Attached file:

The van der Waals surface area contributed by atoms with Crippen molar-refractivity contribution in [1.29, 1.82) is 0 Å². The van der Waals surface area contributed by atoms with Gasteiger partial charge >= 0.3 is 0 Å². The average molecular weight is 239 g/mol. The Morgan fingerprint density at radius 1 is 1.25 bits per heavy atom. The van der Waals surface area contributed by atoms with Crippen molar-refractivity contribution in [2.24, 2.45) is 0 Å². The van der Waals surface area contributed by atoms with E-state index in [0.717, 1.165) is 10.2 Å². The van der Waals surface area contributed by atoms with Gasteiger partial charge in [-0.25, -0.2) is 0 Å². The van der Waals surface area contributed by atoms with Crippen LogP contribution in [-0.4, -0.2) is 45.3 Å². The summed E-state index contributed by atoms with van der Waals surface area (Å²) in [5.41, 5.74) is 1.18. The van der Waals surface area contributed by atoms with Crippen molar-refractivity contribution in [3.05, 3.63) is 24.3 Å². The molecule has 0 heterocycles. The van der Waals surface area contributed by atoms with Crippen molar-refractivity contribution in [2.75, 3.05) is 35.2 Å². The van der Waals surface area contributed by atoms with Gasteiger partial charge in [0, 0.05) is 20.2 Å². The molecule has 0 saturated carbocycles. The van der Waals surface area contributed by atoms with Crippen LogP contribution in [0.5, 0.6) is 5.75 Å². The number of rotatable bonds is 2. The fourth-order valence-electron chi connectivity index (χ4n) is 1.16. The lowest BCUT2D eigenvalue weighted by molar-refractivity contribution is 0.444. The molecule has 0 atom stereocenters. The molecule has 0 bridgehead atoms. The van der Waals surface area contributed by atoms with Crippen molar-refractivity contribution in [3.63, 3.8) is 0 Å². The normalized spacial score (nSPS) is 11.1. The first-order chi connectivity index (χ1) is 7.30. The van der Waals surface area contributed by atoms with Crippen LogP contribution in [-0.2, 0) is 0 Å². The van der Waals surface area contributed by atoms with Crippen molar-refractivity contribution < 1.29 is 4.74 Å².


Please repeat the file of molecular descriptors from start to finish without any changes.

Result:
The van der Waals surface area contributed by atoms with Crippen molar-refractivity contribution in [1.29, 1.82) is 0 Å². The van der Waals surface area contributed by atoms with Gasteiger partial charge >= 0.3 is 0 Å². The average molecular weight is 239 g/mol. The Morgan fingerprint density at radius 1 is 1.25 bits per heavy atom. The van der Waals surface area contributed by atoms with Crippen molar-refractivity contribution in [2.24, 2.45) is 0 Å². The van der Waals surface area contributed by atoms with E-state index in [0.717, 1.165) is 10.2 Å². The van der Waals surface area contributed by atoms with Gasteiger partial charge in [-0.25, -0.2) is 0 Å². The van der Waals surface area contributed by atoms with Crippen LogP contribution in [-0.4, -0.2) is 45.3 Å². The summed E-state index contributed by atoms with van der Waals surface area (Å²) in [5.41, 5.74) is 1.18. The van der Waals surface area contributed by atoms with Crippen molar-refractivity contribution in [3.05, 3.63) is 24.3 Å². The molecule has 0 heterocycles. The van der Waals surface area contributed by atoms with Crippen molar-refractivity contribution in [2.75, 3.05) is 35.2 Å². The van der Waals surface area contributed by atoms with Gasteiger partial charge in [0, 0.05) is 20.2 Å². The molecule has 0 saturated carbocycles. The van der Waals surface area contributed by atoms with Crippen LogP contribution in [0.5, 0.6) is 5.75 Å². The number of rotatable bonds is 2. The fourth-order valence-electron chi connectivity index (χ4n) is 1.16. The lowest BCUT2D eigenvalue weighted by molar-refractivity contribution is 0.444. The molecule has 0 atom stereocenters. The molecule has 0 bridgehead atoms. The van der Waals surface area contributed by atoms with Crippen molar-refractivity contribution in [3.63, 3.8) is 0 Å². The normalized spacial score (nSPS) is 11.1. The first-order chi connectivity index (χ1) is 7.30. The van der Waals surface area contributed by atoms with Crippen LogP contribution in [-0.2, 0) is 0 Å². The van der Waals surface area contributed by atoms with Crippen molar-refractivity contribution < 1.29 is 4.74 Å².